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Louisiana Avoids Larger Swap Fee

DALLAS — Louisiana will avoid $75 million of a potential $120 million in swap termination fees on a delayed issue of $485 million of fuels-tax revenue bonds with a reconfigured structure that will finance an ongoing highway improvement program for the next six to 12 months.

The State Bond Commission yesterday approved a plan to issue by May 1 $200 million of 35-year variable-rate bonds backed by a letter of credit from JPMorgan Chase Bank, and $150 million to $200 million of floating-rate bonds.

The sale of the bonds would eliminate swap termination fees on the 62.5% share of the fixed-to-floating interest rate swap reached in 2006 that is held by JPMorgan Chase Bank and Morgan Keegan Financial Products. Morgan Keegan holds 50% of the swap agreement, with JPMorgan having a 12.5% interest.

State Treasurer John Kennedy, chairman of the Bond Commission, said the remaining two swap providers — Merrill Lynch Capital Services with a 25% interest and Citibank NA with a 12.5% interest — declined to extend the swap agreement past the May 1 deadline for selling the bonds.

Whit Kling, director of the Bond Commission, said the restructured offering should provide at least $300 million to keep contractors working on the state’s Transportation Infrastructure Model for Economic Development capital improvement program and $50 million to cover potential swap termination payments to Merrill Lynch and Citibank. Without the sale, money for the highway program would run out in May.

Kling said the state expects to sell at least $150 million and as much as $200 million of the floating-rate bonds. He said the debt could include taxable or tax-exempt bonds, or possibly the new Build America Bonds.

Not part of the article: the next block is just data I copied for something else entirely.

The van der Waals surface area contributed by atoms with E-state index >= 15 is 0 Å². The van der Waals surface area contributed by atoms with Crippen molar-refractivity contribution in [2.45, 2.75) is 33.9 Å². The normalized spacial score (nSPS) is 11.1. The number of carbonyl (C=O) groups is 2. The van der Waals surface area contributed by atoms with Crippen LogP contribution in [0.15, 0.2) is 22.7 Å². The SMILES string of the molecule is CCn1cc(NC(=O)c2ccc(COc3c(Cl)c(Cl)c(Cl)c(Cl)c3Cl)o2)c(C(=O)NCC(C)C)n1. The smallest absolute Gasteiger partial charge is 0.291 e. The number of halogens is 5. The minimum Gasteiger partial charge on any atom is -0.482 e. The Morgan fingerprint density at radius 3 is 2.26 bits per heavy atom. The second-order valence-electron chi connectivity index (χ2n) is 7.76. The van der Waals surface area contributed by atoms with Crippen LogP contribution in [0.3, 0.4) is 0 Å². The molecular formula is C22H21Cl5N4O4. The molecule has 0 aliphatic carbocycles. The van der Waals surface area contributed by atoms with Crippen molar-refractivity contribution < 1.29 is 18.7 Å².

In addition to providing the letter of credit on the $200 million of variable-rate debt, JPMorgan will serve as senior underwriter on the issue. The commission gave Kling the authority to select co-managers prior to the sale.

Kling said JPMorgan offered to provide the enhancement for a fee of 160 basis points if the term is one year, and 190 basis points for a three-year term.

However, if JPMorgan’s contract as the state’s fiscal agent is not renewed in December when it is set to expire, the rate will go up by 100 basis points. Asked by Kennedy if he had ever seen such a provision in a letter of credit, Kling said he had not.

JPMorgan was the only firm that would provide an LOC to Louisiana for the bonds, according to Kling.

Kennedy criticized the connection of the financial services contract to the terms of the letter of credit, but said the state had no choice but to accept the sole offer.

“I’m not pleased with this provision,” the treasurer said. “JPMorgan was repeatedly asked by the governor and other officials to take it out, but they would not.

“I don’t think we have any other choice, and sometimes you have to do something you don’t [want to] when it is for the greater good,” he said. “Not only is this an imposition on the state, but this is the most expensive letter of credit I’ve seen for a long time.

“It is what it is, but that doesn’t mean we have to like it.”

The state agreed in 2006 on a fixed-to-floating interest rate swap on the $485 million of fuel-tax revenue bonds. The bond were to be sold no later than Dec. 1, 2008, as insured, auction-rate debt, but the four swap providers agreed in November to an extension until May 1, 2009, due to the deteriorating capital market and downgrades of bond insurance providers.

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